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Gov't working to reduce alcohol abuse among indigenous people

Gov't working to reduce alcohol abuse among indigenous people

Taipei, Feb. 1 (CNA) The government will continue promoting its policy to help reduce alcohol abuse among the country's aboriginal people, after initial signs of progress in this area, said officials at the Cabinet-level Council of Indigenous Peoples Sunday.
Last year, 12 of the more than 30 aboriginal townships across the country joined the council's efforts and succeeded in bringing down alcohol use among their residents to 53.1 percent, an average reduction of 7.6 percent compared to the 2007 ratio, said Council Minister Chang Jen-hsiang.
Chang called for greater participation by indigenous people in her council's efforts so as to help decrease the number of injuries and accidents among them resulting from alcohol use and to take better care of their health.
The mortality rate among Taiwan's aboriginal peoples is four to five times than that of the rest of the population, and the leading causes of death among the indigenous people are malignant tumor, liver diseases and accidents -- all of which are closely related to alcohol abuse, Chang said.
National Yang Ming University professor Kuo Shien-wen, who is in charge of a project launched by the council in 2005 to curb alcohol abuse among the indigenous people, said 12 aboriginal townships joined the project in 2007, while four withdrew and another four later entered the program.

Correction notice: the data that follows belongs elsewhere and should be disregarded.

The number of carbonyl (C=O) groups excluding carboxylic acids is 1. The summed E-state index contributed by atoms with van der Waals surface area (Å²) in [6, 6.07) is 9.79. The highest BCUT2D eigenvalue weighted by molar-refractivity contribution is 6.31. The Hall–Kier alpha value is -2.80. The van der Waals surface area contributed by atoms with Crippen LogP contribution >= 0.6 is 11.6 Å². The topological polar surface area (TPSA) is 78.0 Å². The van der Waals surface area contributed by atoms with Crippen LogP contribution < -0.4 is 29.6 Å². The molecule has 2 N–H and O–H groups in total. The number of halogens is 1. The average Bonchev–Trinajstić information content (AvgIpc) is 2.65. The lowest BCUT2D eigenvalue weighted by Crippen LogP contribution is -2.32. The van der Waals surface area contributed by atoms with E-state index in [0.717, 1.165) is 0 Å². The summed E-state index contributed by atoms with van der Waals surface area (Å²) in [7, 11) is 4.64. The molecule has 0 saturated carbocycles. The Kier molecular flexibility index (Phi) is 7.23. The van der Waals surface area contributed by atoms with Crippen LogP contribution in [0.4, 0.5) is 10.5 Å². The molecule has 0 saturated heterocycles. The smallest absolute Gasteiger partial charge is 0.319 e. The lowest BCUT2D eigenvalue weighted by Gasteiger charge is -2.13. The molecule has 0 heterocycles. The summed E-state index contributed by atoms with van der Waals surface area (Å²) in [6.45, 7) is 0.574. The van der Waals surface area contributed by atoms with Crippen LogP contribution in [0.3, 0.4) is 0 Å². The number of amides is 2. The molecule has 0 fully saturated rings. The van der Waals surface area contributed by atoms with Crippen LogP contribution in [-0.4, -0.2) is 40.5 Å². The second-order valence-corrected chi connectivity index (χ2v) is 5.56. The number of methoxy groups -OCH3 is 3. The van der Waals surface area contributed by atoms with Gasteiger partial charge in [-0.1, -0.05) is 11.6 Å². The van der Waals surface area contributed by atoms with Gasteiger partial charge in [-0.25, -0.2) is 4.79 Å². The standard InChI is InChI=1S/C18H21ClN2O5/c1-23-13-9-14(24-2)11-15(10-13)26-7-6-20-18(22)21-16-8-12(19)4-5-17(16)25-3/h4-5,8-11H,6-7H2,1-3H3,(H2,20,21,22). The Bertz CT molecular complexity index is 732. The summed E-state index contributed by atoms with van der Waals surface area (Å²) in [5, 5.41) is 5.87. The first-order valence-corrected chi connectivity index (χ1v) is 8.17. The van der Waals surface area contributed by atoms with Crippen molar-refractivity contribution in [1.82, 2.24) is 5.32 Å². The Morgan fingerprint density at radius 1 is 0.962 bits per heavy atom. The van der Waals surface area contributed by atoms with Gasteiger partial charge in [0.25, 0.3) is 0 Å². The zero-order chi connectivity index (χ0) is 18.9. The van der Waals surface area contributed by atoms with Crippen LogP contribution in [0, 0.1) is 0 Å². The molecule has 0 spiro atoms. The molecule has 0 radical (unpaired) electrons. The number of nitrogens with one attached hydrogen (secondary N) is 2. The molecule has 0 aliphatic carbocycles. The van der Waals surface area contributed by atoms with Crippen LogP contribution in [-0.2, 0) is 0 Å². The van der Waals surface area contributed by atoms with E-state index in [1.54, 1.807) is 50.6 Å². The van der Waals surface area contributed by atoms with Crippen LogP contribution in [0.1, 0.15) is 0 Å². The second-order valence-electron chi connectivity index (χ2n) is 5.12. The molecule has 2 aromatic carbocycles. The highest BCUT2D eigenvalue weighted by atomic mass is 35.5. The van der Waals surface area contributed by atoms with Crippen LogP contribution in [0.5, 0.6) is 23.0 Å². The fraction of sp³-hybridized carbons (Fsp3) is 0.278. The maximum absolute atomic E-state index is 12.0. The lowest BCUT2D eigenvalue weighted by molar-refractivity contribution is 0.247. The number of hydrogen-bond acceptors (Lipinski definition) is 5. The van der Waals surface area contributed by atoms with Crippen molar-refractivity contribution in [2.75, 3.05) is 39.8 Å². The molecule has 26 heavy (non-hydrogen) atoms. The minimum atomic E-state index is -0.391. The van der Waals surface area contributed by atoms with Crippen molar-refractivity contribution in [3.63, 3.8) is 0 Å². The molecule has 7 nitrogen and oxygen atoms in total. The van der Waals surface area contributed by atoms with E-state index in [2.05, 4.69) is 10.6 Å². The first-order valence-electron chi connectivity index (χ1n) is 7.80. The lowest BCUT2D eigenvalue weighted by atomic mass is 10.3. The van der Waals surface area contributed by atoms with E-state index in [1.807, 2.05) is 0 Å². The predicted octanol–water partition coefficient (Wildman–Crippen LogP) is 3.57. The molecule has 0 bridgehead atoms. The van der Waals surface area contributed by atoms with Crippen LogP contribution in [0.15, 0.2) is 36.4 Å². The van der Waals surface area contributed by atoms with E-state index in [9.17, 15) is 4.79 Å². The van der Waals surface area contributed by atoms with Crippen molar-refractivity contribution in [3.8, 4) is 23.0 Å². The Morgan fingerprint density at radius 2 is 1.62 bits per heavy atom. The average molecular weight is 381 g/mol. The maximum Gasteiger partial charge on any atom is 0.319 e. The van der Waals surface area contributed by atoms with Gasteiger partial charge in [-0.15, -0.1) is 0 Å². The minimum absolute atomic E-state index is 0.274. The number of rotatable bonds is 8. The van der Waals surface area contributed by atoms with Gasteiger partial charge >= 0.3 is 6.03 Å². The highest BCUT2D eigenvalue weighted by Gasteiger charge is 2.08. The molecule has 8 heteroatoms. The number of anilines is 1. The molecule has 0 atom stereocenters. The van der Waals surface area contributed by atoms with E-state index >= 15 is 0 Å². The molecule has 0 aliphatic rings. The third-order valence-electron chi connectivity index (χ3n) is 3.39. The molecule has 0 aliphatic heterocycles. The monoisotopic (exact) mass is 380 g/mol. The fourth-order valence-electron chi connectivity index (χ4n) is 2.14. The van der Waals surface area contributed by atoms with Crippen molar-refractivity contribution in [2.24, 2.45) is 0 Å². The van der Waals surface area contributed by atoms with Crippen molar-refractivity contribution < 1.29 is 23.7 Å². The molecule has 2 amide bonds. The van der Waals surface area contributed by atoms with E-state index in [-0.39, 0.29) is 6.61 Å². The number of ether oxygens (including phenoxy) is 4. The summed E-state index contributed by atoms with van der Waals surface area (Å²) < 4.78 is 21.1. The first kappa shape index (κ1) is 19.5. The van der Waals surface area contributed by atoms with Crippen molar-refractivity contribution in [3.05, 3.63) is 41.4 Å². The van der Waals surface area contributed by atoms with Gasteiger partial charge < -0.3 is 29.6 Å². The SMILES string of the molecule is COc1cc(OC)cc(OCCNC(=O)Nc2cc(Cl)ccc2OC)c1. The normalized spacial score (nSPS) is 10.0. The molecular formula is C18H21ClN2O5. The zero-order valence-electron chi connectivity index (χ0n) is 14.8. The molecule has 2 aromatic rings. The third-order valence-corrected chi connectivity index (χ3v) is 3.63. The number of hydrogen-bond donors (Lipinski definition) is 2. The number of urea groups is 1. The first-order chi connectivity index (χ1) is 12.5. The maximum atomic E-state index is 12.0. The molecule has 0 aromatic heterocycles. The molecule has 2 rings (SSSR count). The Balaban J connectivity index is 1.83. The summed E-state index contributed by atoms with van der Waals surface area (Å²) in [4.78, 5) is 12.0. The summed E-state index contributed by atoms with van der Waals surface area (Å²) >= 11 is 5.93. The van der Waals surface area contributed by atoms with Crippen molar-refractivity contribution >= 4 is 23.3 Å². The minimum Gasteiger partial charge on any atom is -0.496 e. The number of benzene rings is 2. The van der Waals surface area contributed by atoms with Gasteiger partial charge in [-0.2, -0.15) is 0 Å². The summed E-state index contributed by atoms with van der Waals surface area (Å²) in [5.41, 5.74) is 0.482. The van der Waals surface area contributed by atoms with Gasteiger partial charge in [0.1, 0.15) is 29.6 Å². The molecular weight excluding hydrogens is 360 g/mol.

Last year, seven of the eight townships actively participating in the program posted an average decline of 7.6 percent in the number of alcohol consumers among their residents from a year ago, recording a 53.1 percent alcohol use for 2008, he said.
Wulai township in northern Taiwan's Taipei County had the largest annual decrease of 24.9 percent in 2008, followed by Heping township in central Taiwan's Taichung County with 17.6 percent, and Namasia township in southern Kaohsiung County with 16 percent, he added.
Kuo said there is room for greater efforts to be made in this regard, as there are over 800 aboriginal tribes scattered throughout more than 30 townships across the country.
"So far, the anti-alcohol program has been advocated in a dozen townships nationwide," he said.
In 2009, the Council of Indigenous Peoples will allocate an some NT$10 million (US$298,000) -- an increase of NT$7 million from last year -- to continue the program, he added.
Due to long-term disadvantages encountered in the society, a large percent of aboriginal people of both genders, have developed the habit of drinking alcohol as a way of dealing with their problems.
(By Flor Wang)